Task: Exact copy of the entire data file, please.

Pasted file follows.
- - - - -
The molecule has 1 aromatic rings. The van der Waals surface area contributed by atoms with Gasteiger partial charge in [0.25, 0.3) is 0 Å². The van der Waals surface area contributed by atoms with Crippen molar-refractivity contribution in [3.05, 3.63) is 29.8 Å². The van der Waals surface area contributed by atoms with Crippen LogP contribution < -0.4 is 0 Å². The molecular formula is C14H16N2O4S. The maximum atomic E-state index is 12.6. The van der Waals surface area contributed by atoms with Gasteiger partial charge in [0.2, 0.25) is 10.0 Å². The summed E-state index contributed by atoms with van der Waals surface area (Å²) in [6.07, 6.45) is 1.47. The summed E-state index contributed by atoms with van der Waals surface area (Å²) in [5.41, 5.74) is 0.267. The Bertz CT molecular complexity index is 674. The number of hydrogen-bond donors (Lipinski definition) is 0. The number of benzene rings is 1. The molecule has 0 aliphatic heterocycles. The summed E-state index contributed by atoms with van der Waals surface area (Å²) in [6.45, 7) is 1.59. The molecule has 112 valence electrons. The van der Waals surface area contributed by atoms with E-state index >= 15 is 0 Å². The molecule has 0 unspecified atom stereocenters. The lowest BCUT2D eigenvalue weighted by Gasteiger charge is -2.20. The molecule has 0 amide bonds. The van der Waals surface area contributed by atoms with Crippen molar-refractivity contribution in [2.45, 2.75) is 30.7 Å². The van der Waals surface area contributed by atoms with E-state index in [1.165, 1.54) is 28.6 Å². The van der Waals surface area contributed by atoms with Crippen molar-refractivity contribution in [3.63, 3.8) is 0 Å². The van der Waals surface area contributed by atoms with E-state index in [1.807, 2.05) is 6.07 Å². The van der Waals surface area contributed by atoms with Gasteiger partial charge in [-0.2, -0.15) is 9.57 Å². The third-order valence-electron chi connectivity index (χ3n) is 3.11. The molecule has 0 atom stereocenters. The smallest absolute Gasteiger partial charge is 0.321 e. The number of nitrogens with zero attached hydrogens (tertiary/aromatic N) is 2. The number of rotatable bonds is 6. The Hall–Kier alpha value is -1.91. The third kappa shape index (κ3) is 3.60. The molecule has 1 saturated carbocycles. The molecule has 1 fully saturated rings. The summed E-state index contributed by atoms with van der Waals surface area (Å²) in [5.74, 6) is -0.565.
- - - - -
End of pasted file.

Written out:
The molecule has 1 aromatic rings. The van der Waals surface area contributed by atoms with Gasteiger partial charge in [0.25, 0.3) is 0 Å². The van der Waals surface area contributed by atoms with Crippen molar-refractivity contribution in [3.05, 3.63) is 29.8 Å². The van der Waals surface area contributed by atoms with Crippen LogP contribution < -0.4 is 0 Å². The molecular formula is C14H16N2O4S. The maximum atomic E-state index is 12.6. The van der Waals surface area contributed by atoms with Gasteiger partial charge in [0.2, 0.25) is 10.0 Å². The summed E-state index contributed by atoms with van der Waals surface area (Å²) in [6.07, 6.45) is 1.47. The summed E-state index contributed by atoms with van der Waals surface area (Å²) in [5.41, 5.74) is 0.267. The Bertz CT molecular complexity index is 674. The number of hydrogen-bond donors (Lipinski definition) is 0. The number of benzene rings is 1. The molecule has 0 aliphatic heterocycles. The summed E-state index contributed by atoms with van der Waals surface area (Å²) in [6.45, 7) is 1.59. The molecule has 112 valence electrons. The van der Waals surface area contributed by atoms with E-state index >= 15 is 0 Å². The molecule has 0 unspecified atom stereocenters. The lowest BCUT2D eigenvalue weighted by Gasteiger charge is -2.20. The molecule has 0 amide bonds. The van der Waals surface area contributed by atoms with Crippen molar-refractivity contribution in [2.45, 2.75) is 30.7 Å². The van der Waals surface area contributed by atoms with E-state index in [1.165, 1.54) is 28.6 Å². The van der Waals surface area contributed by atoms with Crippen molar-refractivity contribution in [3.63, 3.8) is 0 Å². The van der Waals surface area contributed by atoms with E-state index in [1.807, 2.05) is 6.07 Å². The van der Waals surface area contributed by atoms with Gasteiger partial charge in [-0.2, -0.15) is 9.57 Å². The third-order valence-electron chi connectivity index (χ3n) is 3.11. The molecule has 0 atom stereocenters. The smallest absolute Gasteiger partial charge is 0.321 e. The number of nitrogens with zero attached hydrogens (tertiary/aromatic N) is 2. The number of rotatable bonds is 6. The Hall–Kier alpha value is -1.91. The third kappa shape index (κ3) is 3.60. The molecule has 1 saturated carbocycles. The molecule has 1 fully saturated rings. The summed E-state index contributed by atoms with van der Waals surface area (Å²) in [5.74, 6) is -0.565.